T. H. White, fully Terence Hanbury White

T. H.
White, fully Terence Hanbury White
1906
1964

English Author best known for Arthurian novels including "The Once and Future King"

Author Quotes

Funny, said Lancelot, how the people who can’t pray say that prayers are not answered, however much the people who can pray say they are.

Aviators live by hours, not by days.

Further back, there were times when we wondered with all our souls what the world was, what love was, what we were ourselves.

Because Lancelot is stronger than others, and always stands for the Queen, it does not mean that the Queen is always in the right.

Gawaine and Gareth took turns with the fat ass, one of them whacking it while the other rode bareback.

But it seems, in tragedy, that innocence is not enough.

Gawaine made an effort to be conciliatory. He was not a conciliatory man, so the effort looked actually physical, like an earthquake.

But there was a time when each of us stood naked before the world, confronting life as a serious problem with which we were intimately and passionately concerned. There was a time when it was of vital interest to us to find out whether there was a God or not. Obviously the existence or otherwise of a future life must be of the very first importance to somebody who is going to live her present one, because her manner of living it must hinge on the problem. There was a time when Free Love versus Catholic Morality was a question of as much importance to our hot bodies as if a pistol had been clapped to our heads.

Guenever never cared for God. She was a good theologian, but that was all. The truth was that she was old and wise: she knew that Lancelot did care for God most passionately, that it was essential he should turn in that direction. So, for his sake, to make it easier for him, the great queen now renounced what she had fought for all her life, now set the example, and stood to her choice. She had stepped out of the picture.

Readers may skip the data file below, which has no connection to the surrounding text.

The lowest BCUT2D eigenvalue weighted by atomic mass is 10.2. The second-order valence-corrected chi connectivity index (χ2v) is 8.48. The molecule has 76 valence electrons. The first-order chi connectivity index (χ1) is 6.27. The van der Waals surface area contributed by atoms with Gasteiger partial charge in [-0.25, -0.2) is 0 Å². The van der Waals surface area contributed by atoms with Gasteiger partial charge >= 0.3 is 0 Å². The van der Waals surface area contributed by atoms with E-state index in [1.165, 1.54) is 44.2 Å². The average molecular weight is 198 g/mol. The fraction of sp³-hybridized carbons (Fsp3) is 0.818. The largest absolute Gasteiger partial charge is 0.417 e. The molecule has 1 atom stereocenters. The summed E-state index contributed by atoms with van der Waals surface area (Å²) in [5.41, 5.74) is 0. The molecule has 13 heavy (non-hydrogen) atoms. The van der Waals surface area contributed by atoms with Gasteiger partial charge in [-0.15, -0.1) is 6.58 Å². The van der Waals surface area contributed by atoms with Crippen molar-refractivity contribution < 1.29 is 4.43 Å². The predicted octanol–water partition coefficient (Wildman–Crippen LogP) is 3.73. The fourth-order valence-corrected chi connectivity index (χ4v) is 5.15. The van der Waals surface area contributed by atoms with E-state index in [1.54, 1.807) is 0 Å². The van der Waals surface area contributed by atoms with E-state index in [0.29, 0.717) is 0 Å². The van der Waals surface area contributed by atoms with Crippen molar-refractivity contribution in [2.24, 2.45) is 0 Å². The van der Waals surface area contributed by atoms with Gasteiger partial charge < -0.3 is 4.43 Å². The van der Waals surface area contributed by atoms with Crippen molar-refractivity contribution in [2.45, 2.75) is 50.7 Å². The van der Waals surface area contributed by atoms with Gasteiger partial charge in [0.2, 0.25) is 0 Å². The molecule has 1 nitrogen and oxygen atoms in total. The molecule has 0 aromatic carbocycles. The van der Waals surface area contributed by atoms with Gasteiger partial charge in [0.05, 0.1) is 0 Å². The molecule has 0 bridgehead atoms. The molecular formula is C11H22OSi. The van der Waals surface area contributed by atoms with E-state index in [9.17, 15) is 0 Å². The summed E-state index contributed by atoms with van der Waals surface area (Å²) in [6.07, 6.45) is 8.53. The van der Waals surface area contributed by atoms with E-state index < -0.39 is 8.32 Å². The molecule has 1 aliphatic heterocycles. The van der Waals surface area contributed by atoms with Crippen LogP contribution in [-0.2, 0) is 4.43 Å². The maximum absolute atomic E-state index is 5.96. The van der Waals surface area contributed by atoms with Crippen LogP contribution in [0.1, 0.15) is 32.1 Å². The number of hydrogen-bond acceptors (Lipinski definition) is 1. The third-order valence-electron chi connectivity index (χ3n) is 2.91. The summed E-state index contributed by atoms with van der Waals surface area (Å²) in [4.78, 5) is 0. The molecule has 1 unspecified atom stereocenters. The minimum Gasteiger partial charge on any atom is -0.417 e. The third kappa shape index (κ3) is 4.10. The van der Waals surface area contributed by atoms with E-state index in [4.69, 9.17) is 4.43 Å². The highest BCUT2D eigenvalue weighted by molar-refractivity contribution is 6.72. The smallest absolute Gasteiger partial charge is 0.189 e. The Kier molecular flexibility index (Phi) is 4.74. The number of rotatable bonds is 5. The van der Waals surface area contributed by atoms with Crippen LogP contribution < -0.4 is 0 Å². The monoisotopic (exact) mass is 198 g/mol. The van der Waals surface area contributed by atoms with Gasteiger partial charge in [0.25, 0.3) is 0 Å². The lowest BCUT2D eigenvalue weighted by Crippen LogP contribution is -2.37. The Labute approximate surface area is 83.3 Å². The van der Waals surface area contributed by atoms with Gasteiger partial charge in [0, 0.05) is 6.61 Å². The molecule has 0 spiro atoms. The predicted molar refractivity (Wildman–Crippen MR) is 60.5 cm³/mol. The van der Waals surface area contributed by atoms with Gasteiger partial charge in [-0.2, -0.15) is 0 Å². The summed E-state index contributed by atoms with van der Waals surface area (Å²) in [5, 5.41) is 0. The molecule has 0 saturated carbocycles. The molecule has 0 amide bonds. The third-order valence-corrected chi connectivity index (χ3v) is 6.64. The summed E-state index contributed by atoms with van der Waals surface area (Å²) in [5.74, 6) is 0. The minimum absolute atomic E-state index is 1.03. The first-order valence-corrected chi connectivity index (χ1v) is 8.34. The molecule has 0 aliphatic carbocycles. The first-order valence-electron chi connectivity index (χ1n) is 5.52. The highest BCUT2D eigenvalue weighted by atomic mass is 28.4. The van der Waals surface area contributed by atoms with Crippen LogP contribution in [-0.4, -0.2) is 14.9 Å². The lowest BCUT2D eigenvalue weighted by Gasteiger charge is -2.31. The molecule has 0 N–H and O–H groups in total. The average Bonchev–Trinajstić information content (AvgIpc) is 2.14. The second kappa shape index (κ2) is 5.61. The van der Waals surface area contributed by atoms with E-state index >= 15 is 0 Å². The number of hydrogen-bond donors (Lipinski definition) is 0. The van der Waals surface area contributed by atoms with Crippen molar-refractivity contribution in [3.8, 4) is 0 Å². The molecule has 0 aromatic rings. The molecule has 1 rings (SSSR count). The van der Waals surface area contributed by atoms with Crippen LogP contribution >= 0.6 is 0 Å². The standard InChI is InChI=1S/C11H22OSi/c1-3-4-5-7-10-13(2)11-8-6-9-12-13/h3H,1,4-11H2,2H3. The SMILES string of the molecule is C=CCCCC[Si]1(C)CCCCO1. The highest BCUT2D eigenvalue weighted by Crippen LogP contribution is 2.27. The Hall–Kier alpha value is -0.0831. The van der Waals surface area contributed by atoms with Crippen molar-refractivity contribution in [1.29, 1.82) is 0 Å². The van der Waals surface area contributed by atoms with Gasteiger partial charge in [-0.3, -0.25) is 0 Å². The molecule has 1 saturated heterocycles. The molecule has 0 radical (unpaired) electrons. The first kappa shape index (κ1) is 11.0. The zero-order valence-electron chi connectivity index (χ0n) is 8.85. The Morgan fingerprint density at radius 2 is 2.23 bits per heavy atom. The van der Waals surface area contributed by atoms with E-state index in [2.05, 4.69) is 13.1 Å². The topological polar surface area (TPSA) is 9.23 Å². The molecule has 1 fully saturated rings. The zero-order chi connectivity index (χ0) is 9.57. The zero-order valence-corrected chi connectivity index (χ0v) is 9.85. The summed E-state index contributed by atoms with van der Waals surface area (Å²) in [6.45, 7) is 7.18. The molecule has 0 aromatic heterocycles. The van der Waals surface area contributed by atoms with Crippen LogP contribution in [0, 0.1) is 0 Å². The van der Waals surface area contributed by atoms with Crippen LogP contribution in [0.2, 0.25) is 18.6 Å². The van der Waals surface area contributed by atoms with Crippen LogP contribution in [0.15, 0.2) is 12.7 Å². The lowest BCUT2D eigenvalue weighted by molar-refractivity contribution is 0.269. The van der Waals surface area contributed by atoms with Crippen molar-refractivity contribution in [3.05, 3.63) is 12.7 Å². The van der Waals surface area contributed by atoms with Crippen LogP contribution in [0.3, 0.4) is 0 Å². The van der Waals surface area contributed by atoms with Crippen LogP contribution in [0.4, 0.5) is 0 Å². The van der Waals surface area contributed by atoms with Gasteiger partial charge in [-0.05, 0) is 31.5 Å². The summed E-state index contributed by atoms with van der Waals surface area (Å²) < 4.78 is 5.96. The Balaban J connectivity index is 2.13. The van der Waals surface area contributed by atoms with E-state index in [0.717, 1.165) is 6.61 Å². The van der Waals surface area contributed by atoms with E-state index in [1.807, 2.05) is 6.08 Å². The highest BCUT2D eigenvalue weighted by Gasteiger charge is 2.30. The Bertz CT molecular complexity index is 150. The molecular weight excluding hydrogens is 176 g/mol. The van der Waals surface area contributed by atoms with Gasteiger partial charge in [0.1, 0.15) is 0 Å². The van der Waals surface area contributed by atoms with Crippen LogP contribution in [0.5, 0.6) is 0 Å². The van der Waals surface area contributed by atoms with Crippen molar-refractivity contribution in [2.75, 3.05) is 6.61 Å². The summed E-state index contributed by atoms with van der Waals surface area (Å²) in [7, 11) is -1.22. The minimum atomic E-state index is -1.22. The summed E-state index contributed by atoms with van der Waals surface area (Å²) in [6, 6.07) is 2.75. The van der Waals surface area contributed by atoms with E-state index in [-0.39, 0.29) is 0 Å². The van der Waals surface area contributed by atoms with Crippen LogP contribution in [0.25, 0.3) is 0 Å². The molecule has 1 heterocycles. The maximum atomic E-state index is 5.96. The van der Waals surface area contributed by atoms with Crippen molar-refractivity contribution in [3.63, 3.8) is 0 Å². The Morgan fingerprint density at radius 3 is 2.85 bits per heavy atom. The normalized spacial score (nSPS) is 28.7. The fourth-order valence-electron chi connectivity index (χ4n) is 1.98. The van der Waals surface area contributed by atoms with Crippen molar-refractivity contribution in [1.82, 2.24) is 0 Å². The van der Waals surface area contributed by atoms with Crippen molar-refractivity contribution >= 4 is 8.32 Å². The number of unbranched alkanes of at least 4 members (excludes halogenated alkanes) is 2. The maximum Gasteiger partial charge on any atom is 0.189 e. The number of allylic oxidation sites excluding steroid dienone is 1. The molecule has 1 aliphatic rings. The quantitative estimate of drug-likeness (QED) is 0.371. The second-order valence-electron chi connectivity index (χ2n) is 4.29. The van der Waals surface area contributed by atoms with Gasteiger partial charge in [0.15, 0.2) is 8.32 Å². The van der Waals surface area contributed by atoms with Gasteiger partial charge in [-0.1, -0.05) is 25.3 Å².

But they woke him with words, their cruel bright weapons.

He caught a glimpse of that extraordinary faculty in man, that strange, altruistic, rare, and obstinate decency which will make writers or scientists maintain their truths at the risk of death. Eppur si muove, Galileo was to say; it moves all the same. They were to be in a position to burn him if he would go on with it, with his preposterous nonsense about the earth moving round the sun, but he was to continue with the sublime assertion because there was something which he valued more than himself. The Truth. To recognize and to acknowledge What Is. That was the thing which man could do, which his English could do, his beloved, his sleeping, his now defenseless English. They might be stupid, ferocious, unpolitical, almost hopeless. But here and there, oh so seldom, oh so rare, oh so glorious, there were those all the same who would face the rack, the executioner, and even utter extinction, in the cause of something greater than themselves. Truth, that strange thing, the jest of Pilate's. Many stupid young men had thought they were dying for it, and many would continue to die for it, perhaps for a thousand years. They did not have to be right about their truth, as Galileo was to be. It was enough that they, the few and martyred, should establish a greatness, a thing above the sum of all they ignorantly had.

But, my poor Lance, to have given up your glory and not to get anything back! When you were a sinful man you were always victorious, so why should you always be beaten when you were heavenly? And why are you always hurt by the things you love? What did you do?

He considered it ridiculous to suppose that he was not wicked, but he was grateful for their love.